The Aviation Historian

Issue 20: out now

Subscribe, or buy single issues from our online shop. Issue 21 will be published on October 15, 2017

Propeller - Westland WhirlwindIt wasn’t engines that let down the Whirlwind: it was propeller blades

Sea Hawk - componentBeneath the Sea Hawk’s feathers: how was it put together?

Fw 200 CondorCondor moment – how the Fw 200 went from predator to sitting duck

Charles BlairFrom fighter pilot to record-setter and flying-boat boss: Charles Blair

Published quarterly by:

The Aviation Historian
PO Box 962
RH12 9PP
United Kingdom

Nick Stroud

e-mail (Please contact Nick to submit articles for publication)

Managing Editor
Mick Oakey

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Look inside the current issue of TAH

For a glimpse of what’s in Issue No 20 of The Aviation Historian, click on the images below to view larger versions of our tasters featuring just ten of its 132 pages.

In the current issue:

Spread – The Blue Falcon

Spread – The Whirlwind Becalmed

Spread – Three Deadly Minutes

Spread – Fire in the Belly

Spread - Hijack Hijinks!

A Brief History of the Future
Continuing our 60th anniversary coverage of the infamous 1957 Defence White Paper, Greg Baughen argues that the concept of unmanned aircraft was nothing new to the RAF

The Blue Falcon
In 1932 millionaire Francis Francis acquired a Sikorsky S-38B amphibian, naming it the Blue Falcon; Philip Jarrett traces the aerial yacht’s travels with the Standard Oil heir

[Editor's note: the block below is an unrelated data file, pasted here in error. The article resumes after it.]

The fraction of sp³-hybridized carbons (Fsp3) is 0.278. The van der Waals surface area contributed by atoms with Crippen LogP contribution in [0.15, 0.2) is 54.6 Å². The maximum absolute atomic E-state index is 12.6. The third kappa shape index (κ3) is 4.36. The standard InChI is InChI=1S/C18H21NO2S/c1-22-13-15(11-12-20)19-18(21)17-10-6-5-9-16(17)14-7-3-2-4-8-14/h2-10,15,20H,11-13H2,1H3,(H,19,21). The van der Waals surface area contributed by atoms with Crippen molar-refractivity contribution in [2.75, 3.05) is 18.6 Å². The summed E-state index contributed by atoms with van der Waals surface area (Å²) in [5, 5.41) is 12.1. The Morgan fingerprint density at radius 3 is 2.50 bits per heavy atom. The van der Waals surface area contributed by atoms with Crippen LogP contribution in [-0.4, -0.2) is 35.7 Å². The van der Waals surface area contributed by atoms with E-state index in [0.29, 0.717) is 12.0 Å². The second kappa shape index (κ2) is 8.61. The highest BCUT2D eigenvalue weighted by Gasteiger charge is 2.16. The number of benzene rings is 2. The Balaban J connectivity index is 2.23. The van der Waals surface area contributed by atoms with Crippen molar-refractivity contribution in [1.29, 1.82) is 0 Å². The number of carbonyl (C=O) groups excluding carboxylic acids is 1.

An Eye for an Eye
African aviation specialists Arnaud Delalande and Tom Cooper detail the Libyan Arab Air Force combat career of the Soviet-built Tu-22 Blinder in Chad in the 1980s

The Whirlwind Becalmed
The Westland Whirlwind fighter was let down by its flawed Peregrine engines – unassailable fact? Matt Bearman offers compelling evidence that the blame lay elsewhere

Heathrow: the Roaring Forties
The John Stroud Archive returns with a visit to London’s newly-established airport at Heathrow in the late 1940s

How to Build a Sea Hawk
With the help of a sequence of stunning photographs from a contemporary Hawker brochure, Matthew Willis guides us through the manufacture of a Sea Hawk prototype

Three Deadly Minutes
Farnborough 1968: the Breguet Atlantic is 2min into its display routine, but something is badly wrong. Richard T. Riding, who was there, investigates what happened next

Last Days of the Condor
Luftwaffe historian Chris Goss takes a look at the last year in combat of the once-dreaded Focke-Wulf Fw 200 Condor, which was long past its prime by 1944

Não Obrigado!
José Matos examines Portugal’s ultimately fruitless relationship with the Hunting Jet Provost trainer and its more potent ground-attack sibling, the BAC Strikemaster

Fire in the Belly
By late 1939 work on Frank Whittle’s radical new jet engine had advanced to the point at which it could be test-flown; enter the Jet Anson, as Nick Stroud explains

A Sky Full of Frontiers
Maurice Wickstead chronicles the flying career of one of the USA’s most distinguished airmen, Charles F. Blair, whose record-setting flights became the stuff of legend

The Flying Darkroom
The French licence-built version of the Siebel Si 204, the Nord NC.701, saw more than two decades of service as a mapping platform in Sweden, as Jan Forsgren relates

Hijack Hijinks!
“There was a muffled bang as the flightdeck door crashed violently open . . .” Ed Wild recalls a memorable Tradewinds Boeing 707 flight to Mogadishu in 1978